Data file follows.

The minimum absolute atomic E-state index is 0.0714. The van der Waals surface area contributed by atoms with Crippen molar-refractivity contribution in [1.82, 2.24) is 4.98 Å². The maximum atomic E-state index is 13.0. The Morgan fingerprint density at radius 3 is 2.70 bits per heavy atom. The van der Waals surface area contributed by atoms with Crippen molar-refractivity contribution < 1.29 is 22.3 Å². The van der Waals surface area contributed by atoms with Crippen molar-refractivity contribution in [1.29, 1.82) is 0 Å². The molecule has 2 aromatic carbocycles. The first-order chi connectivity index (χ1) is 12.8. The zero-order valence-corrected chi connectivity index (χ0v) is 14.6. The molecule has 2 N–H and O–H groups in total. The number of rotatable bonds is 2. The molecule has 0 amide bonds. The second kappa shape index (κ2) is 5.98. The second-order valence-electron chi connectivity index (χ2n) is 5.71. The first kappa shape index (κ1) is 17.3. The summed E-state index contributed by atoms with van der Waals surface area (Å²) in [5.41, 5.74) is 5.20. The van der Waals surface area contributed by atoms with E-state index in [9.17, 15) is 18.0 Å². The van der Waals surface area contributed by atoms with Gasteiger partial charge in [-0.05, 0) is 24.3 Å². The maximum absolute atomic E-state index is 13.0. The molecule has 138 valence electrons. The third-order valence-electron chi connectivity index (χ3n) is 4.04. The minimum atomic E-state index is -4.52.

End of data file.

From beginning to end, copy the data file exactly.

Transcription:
The minimum absolute atomic E-state index is 0.0714. The van der Waals surface area contributed by atoms with Crippen molar-refractivity contribution in [1.82, 2.24) is 4.98 Å². The maximum atomic E-state index is 13.0. The Morgan fingerprint density at radius 3 is 2.70 bits per heavy atom. The van der Waals surface area contributed by atoms with Crippen molar-refractivity contribution < 1.29 is 22.3 Å². The van der Waals surface area contributed by atoms with Crippen molar-refractivity contribution in [1.29, 1.82) is 0 Å². The molecule has 2 aromatic carbocycles. The first-order chi connectivity index (χ1) is 12.8. The zero-order valence-corrected chi connectivity index (χ0v) is 14.6. The molecule has 2 N–H and O–H groups in total. The number of rotatable bonds is 2. The molecule has 0 amide bonds. The second kappa shape index (κ2) is 5.98. The second-order valence-electron chi connectivity index (χ2n) is 5.71. The first kappa shape index (κ1) is 17.3. The summed E-state index contributed by atoms with van der Waals surface area (Å²) in [5.41, 5.74) is 5.20. The van der Waals surface area contributed by atoms with E-state index in [9.17, 15) is 18.0 Å². The van der Waals surface area contributed by atoms with Gasteiger partial charge in [-0.05, 0) is 24.3 Å². The maximum absolute atomic E-state index is 13.0. The molecule has 138 valence electrons. The third-order valence-electron chi connectivity index (χ3n) is 4.04. The minimum atomic E-state index is -4.52.